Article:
“Traditional religion is definitely the spiritual stronghold here,” Kim said. “While we might have 12 people in church on a good Sunday, tribal ceremonies are packed. The men especially are involved in those ceremonies, which include using piori, a drug from a cactus-type plant. People believe in many gods, in curses, in medicine men, all sorts of things. Sometimes at a Bible study when we ask for prayer requests, women will say to me, ‘My shoulder hurts; could you pray over it to heal?’ And they mean this in the same sense that they ask the medicine men — they want me to perform some kind of incantation or ritual that will heal them.”

Even for those Native Americans not drawn to tribal religion, the Christian faith holds little appeal. Because of the past abuses of Anglo-Americans, including some missionaries, many Native Americans still see Christianity as “the white man’s religion.” It does not belong to them — a belief that underscores the need for missionaries to allow Native American believers to take the lead in their own churches.

Added to the draw of tribal religion is the all-too-common litany of Native American reservation woes: abject poverty, lack of electricity and plumbing, alcoholism, teenage pregnancies, gangs, high suicide rate and ineffective tribal government.

“People live in one-room shacks, with eight children, and the government takes the children away because of alcoholism, and the children are forced to attend boarding schools that aren’t very good, and it is so sad to witness,” Kim said. “Without telephone lines, or plumbing, or electricity, I really feel like I’m in the Third World.”

There have been victories, though. At a new ministry at Jeddito, near the center of the Navajo Nation, Kim leads a Bible study for 28 women each week. Every Thursday she mentors a youth leader at another church. In October, Kim and the Campsens led a time of public repentance, beginning with themselves and inviting the leadership of Canyon De Chelly Church to join them.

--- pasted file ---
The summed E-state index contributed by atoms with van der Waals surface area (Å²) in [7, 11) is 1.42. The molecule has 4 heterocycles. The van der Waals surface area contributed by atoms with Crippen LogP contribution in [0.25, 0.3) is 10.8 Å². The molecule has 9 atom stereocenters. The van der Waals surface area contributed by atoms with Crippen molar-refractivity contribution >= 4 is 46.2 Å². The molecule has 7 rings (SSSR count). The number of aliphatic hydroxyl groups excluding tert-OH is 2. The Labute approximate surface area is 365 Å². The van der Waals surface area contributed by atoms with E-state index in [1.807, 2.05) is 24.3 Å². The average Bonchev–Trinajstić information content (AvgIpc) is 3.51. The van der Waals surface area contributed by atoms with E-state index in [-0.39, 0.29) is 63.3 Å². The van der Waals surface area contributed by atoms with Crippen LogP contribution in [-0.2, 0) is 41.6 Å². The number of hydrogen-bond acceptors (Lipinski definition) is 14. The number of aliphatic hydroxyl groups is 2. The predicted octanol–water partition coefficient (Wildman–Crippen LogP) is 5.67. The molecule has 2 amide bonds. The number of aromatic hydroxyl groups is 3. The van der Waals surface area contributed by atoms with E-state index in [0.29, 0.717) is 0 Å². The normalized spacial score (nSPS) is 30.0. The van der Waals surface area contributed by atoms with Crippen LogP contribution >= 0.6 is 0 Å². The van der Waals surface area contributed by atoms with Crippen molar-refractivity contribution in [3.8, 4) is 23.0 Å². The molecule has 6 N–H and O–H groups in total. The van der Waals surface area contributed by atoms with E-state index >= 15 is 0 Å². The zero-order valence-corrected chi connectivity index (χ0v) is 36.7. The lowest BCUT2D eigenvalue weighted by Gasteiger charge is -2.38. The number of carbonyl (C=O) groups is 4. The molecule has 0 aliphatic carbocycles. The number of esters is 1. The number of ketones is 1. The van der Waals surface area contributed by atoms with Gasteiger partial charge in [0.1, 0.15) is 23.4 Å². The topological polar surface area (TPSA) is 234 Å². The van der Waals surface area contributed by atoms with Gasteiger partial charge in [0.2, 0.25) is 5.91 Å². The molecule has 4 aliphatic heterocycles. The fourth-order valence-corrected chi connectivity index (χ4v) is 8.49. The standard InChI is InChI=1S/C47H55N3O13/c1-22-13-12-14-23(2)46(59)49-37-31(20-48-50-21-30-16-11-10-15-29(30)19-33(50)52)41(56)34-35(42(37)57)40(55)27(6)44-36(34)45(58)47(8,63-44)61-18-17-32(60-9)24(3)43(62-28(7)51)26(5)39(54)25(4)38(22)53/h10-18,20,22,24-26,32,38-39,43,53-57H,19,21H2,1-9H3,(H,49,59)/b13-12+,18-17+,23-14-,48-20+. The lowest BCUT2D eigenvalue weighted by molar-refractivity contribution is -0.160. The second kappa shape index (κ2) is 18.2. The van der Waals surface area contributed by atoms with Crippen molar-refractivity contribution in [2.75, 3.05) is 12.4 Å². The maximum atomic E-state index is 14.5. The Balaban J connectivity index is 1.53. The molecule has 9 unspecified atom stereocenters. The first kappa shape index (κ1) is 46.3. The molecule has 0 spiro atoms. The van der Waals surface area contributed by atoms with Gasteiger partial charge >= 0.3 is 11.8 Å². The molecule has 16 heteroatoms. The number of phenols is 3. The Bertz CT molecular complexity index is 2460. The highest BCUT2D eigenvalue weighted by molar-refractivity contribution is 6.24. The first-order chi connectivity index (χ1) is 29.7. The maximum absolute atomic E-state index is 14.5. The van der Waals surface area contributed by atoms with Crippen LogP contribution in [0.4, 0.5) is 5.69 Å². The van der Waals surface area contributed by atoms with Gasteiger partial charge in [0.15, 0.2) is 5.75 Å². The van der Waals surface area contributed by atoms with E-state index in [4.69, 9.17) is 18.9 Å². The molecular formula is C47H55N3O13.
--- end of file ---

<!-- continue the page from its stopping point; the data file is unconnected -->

“It was the most meaningful experience I have had here,” Kim recounted. “We were all repenting, and thanking God for his forgiveness, and it was so refreshing to actually do that, not just talk about it. Two weeks later there were 10 new people at the worship service. We could really see God using that foundation of prayer.”

Another tool Kim finds useful in her ministry is her training at Golden Gate’s Phoenix campus, where she takes classes two days a week.

“Golden Gate is the best thing out here,” she said firmly. “It’s not just the great education, but the tremendous support system there. It’s really been my anchor. I know that Mark McClellan, our director, is praying for all of us, and he’s personally interested in our ministries. He’s like our shepherd. That means so much to me.

“The classes are useful too,” Kim said. In addition to taking a class on leading declining churches through times of change, Kim noted, “Systematic theology has affirmed my doctrine and taught me, and that doctrinal soundness gives me confidence to do what I do. Doctrine is such a wishy-washy thing out here; the Christian faith gets warped very easily by tribal religions. So knowing what I believe helps me clarify things in my ministry.”
(BP) photo posted in the BP Photo Library at http://www.bpnews.net. Photo title: GOLDEN GATE MISSIONARY.

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  • Amanda Phifer